In the last six months, a trend has emerged: The wardrobes of Washington, D.C.’s most powerful women are inspiring the type of frenzied fashion interest that was previously reserved for celebrities or style influencers. After Kamala Harris wore Timberland boots (with pearls!), search for the shoes increased 376% week-on-week according to Lyst, a search fashion platform, while demand for the brand rose by 25% compared to the week before. When Rep. Alexandria Ocasio-Cortez showed her Telfar bag on Instagram, searches for the New York-based brand also spiked 163%, and demand for its hard-to-get shopping bags increased 270%. “Alexandria Ocasio-Cortez is this week’s most powerful influencer,” the Lyst report citing those numbers read.

The fashion platform is not the first to use the word “influencer” to describe a political figure. In April, The New York Times ran an article titled “Cuomo, Fauci, Birx: The New Influencers,” in which writer Vanessa Friedman talked about the public’s then-fascination with White House coronavirus response coordinator Dr. Deborah Birx’s silk scarves — they even earned their own Instagram account early in the pandemic. More recently, Elle published an article, “How Politicians Became 2020’s Biggest Fashion Influencers,” leaving no doubt that political leaders have become figures to watch for sartorial choices. It’s not entirely surprising; fashion and politics go hand-in-hand. In fact, the statement “fashion is political” has been used so often — including, recently, when referencing Nancy Pelosi’s matching masks and pantsuits —  it has become a cliche. But lately the question has become: Should politics be fashionable? And: What does it mean to cast political figures as fashion influencers?

While this may be a fairly new phenomenon when it comes to the fashion of female senators and congresswomen, people have long looked to the First Lady to provide style inspiration. In the case of women like Jacqueline Kennedy and Michelle Obama, who were already considered fashionable prior to moving into the White House, their time in the D.C. spotlight made them bona fide style icons. While the former inspired a distinctive fashion aesthetic that, to this day, inspires women and fashion brands, the latter left an enviable trail of receipts from clothing that routinely sold out after she wore it, regardless of whether it was a $2,000 designer dress or a $100 J.Crew cardigan. (The Michelle Obama effect continues to this day, despite it being almost four years since the family left the White House: At the 2020 Democratic National Convention, after Obama wore a necklace spelling out “VOTE,” the brand ByChari was inundated with orders for the style.)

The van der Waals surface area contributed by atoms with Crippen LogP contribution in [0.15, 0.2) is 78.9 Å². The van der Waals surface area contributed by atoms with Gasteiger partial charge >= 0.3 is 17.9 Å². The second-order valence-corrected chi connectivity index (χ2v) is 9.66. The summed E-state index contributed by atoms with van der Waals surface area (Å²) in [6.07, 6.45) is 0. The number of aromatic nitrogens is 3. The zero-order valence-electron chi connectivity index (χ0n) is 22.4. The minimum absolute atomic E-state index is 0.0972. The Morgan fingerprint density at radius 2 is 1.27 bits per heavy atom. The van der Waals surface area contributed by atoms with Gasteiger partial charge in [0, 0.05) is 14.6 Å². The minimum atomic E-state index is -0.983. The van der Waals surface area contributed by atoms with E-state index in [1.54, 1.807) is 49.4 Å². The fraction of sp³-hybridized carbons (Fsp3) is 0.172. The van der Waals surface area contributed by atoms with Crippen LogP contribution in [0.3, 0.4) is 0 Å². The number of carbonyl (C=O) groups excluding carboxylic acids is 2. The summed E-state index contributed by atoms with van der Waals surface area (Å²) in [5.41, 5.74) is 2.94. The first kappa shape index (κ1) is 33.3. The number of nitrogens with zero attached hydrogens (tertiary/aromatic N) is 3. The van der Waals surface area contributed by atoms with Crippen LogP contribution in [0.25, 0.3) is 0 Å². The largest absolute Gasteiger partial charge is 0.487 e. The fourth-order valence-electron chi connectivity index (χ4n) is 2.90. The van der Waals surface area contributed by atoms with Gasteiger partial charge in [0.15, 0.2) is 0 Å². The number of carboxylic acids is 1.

It’s notable, too, that the public has already expressed interest in the fashion of Dr. Jill Biden, who’s neither a political figure in an official capacity nor (yet) a First Lady. After Dr. Biden wore a pair of Stuart Weitzman boots that read “VOTE” while joining her husband in voting early in the Delaware state primary election, search for the $700 style spiked 488% in just 24 hours. (Even further removed from the two groups is TV’s Savannah Guthrie whose pink suit — that wasn’t THAT pink suit — also got a lot of attention during NBC’s town hall with Trump; it was unlike anything she has worn for any other appearance over the years.)

Until the latter part of the 20th century, women in politics weren’t thought to be trendsetters at all; they traditionally wore demure, ladylike wardrobes meant to blend in and not stand out. In contrast, women working in politics today (AOC, Harris, etc.) are breaking barriers and fighting for change in a system that has long tried to prevent them from even entering. And in a battle of that nature, it’s more efficient to be in a pantsuit, a pair of sneakers or utilitarian boots, and a giant tote (one that could fit a reusable water bottle, as well as a binder and a notebook) than heels or a clutch. Not to mention, relatable to all the other working women watching them today.